Martin Luther King, Jr. was one of our most important civic leaders. He brought a sense of equality and social justice to the United States at a time where we had strayed far from such inalienable rights. His legacy, in terms of how we build our neighborhoods, was that of a public figure who used public space to great effect. Whether it was his speech on the Washington Mall or marches down main streets, he had a profound ability to leverage the figurative and literal hearts of our towns and cities to enable a common dialogue for greater good.
At any other time in our species’ built history, we would honor such a person in careful dedication of public space and monuments in memorable places within the towns and cities that he inspired. Washington, Jefferson, and Lincoln been given grand monuments while others such get plazas and parks named in their honor. Universities name buildings after their founders, gracious donors and alumni.
It is with great irony, then, that he is celebrated through the very types of "public space" that denigrate our towns and completely disassemble the public rostrum that was critical to his success. Specifically, the Martin Luther King, Jr. Boulevards across our country are, almost without exception (Cleveland’s example is a possible exception), the most dire, uninspiring, and ruthless examples of American-born infrastructure. Sadly, we have chosen to honor his memory on the arterials and highways that ripped through urban renewal districts and acted as the spigot for white flight out of our cities. Highways such as these have become simultaneously given this great man's name and symbolic of the division he fought against.
These “boulevards” that spurred our nation’s post war development patterns prohibit Mr. King-esque use of public space. Whereas our streets’ once allowed multiple forms of mobility, retail, living, festivals, and, yes, public demonstrations, planning theory in the past sixty years has dedicated itself to focusing only on moving the automobile. We used to design our streets like Swiss Army Knives with multiple tools. Now we simply create lame butter knives. The effects of such an effort have become clear and no person, great or not, deserves to have their name ceremoniously attached to such memorial highways.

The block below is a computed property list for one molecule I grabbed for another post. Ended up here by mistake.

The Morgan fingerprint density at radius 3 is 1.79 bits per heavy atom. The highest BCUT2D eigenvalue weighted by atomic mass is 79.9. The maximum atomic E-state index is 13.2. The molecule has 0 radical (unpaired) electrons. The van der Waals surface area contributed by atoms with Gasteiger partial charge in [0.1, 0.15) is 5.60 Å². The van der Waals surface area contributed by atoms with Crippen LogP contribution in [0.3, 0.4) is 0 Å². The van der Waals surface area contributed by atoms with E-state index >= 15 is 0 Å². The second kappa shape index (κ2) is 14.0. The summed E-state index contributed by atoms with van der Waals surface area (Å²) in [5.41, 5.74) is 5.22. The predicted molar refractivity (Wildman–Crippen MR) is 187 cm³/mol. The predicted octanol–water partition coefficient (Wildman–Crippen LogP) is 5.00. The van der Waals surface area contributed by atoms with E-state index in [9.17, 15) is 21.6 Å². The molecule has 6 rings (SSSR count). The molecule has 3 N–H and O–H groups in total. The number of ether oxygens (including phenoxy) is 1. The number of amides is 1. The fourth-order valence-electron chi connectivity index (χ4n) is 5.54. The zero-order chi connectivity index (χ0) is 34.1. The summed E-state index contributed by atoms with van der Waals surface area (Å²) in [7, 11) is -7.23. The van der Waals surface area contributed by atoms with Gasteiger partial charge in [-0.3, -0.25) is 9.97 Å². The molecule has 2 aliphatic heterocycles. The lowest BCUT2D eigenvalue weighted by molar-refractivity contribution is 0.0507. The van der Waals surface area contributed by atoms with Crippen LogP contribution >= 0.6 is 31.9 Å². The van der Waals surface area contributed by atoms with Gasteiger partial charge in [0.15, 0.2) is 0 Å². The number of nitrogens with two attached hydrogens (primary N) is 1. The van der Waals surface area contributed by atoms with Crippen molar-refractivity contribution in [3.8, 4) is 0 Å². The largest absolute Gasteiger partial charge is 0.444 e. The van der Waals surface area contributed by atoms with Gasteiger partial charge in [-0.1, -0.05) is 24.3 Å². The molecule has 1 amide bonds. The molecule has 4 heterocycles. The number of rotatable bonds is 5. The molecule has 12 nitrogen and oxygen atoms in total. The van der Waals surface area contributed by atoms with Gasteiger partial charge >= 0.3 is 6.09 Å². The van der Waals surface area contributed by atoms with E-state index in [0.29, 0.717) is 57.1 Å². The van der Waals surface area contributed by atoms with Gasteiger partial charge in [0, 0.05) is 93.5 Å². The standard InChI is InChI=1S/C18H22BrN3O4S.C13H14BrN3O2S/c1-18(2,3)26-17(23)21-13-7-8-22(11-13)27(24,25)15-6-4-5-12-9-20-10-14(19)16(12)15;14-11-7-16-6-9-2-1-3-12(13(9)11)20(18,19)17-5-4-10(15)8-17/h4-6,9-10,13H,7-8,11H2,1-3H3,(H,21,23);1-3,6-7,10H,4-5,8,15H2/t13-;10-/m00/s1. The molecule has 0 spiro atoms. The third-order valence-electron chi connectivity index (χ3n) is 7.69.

I am just guessing, but if Mr. King were still around and could have a hand in designing our streets, and more broadly speaking, our entire civic realm, he would do so in a manner that put communities and people first. He likely would not resort to the same automobile protectionism that has prevailed in the time since his death. His focus, instead, would be creating a built environment that allowed for coming together, making connections, engaging in public debate, and working together to create a more promising future.
So what would these streets look like? They would likely be straight-forward examples of just plain good streets: broad sidewalks; tree planting on regular intervals; tamed throughways that allow movement of goods and people at a speed that is moderate and safe; and multi-storied buildings that allow residents and works to look down on the street and passively police it or activate it. Very simple, economical stuff. We’ve been doing it, until recently, for centuries. Streets were once the centerpiece of public American life and since the sixties have become perfunctory ways to get through a place as quickly as possible via car. They are undemocratic and uneconomical. They are vigorously un-American.
Last week, the city of Memphis finally got around to relocating its MLK memorial highway stretch from a piece of its interstate beltway to a five-mile stretch of its own Linden Avenue, alongside FedEX Arena. Even in Memphis, where Mr. King played such a prominent role, the city does not seem to have the ability to find or create a street within city limits that gives the man his due. They have, instead settled on a five-lane arterial road that could be anywhere on the planet. It is exactly the type of place that King nor any other human would feel comfortable walking, let alone engaging in public discourse. Roads such as these divide rather than unite us. They impoverish rather than enrich. They simply are not good enough to honor those who have sacrificed so much. We can do better.
If you know of any great examples of ceremonial streets or spaces, in particular MLK Boulevards, please share!
A quick Google Image survey of MLK thoroughfares from around the country
Examples of what are or could be great candidate streets for remembering someone